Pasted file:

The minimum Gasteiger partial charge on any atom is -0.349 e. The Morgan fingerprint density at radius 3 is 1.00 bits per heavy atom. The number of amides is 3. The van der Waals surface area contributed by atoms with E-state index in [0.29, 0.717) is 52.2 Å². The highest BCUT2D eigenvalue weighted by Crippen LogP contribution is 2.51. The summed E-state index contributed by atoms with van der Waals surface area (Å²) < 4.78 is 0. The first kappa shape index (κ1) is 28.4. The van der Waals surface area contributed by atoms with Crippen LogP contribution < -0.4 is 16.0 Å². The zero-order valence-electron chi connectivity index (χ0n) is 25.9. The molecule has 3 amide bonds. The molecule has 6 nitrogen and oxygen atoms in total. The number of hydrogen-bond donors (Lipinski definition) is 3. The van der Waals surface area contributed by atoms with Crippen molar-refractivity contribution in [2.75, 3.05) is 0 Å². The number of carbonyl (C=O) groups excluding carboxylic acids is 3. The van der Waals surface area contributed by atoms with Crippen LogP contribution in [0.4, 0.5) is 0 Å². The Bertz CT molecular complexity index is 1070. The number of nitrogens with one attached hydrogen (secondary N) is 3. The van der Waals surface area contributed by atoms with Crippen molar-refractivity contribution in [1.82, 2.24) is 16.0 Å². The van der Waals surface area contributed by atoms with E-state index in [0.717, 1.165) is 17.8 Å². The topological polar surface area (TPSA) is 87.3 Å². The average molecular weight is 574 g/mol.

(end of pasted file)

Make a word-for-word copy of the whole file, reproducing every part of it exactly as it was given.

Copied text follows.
The minimum Gasteiger partial charge on any atom is -0.349 e. The Morgan fingerprint density at radius 3 is 1.00 bits per heavy atom. The number of amides is 3. The van der Waals surface area contributed by atoms with E-state index in [0.29, 0.717) is 52.2 Å². The highest BCUT2D eigenvalue weighted by Crippen LogP contribution is 2.51. The summed E-state index contributed by atoms with van der Waals surface area (Å²) < 4.78 is 0. The first kappa shape index (κ1) is 28.4. The van der Waals surface area contributed by atoms with Crippen LogP contribution < -0.4 is 16.0 Å². The zero-order valence-electron chi connectivity index (χ0n) is 25.9. The molecule has 3 amide bonds. The molecule has 6 nitrogen and oxygen atoms in total. The number of hydrogen-bond donors (Lipinski definition) is 3. The van der Waals surface area contributed by atoms with Crippen molar-refractivity contribution in [2.75, 3.05) is 0 Å². The number of carbonyl (C=O) groups excluding carboxylic acids is 3. The van der Waals surface area contributed by atoms with Crippen LogP contribution in [0.4, 0.5) is 0 Å². The Bertz CT molecular complexity index is 1070. The number of nitrogens with one attached hydrogen (secondary N) is 3. The van der Waals surface area contributed by atoms with Crippen molar-refractivity contribution in [1.82, 2.24) is 16.0 Å². The van der Waals surface area contributed by atoms with E-state index in [0.717, 1.165) is 17.8 Å². The topological polar surface area (TPSA) is 87.3 Å². The average molecular weight is 574 g/mol.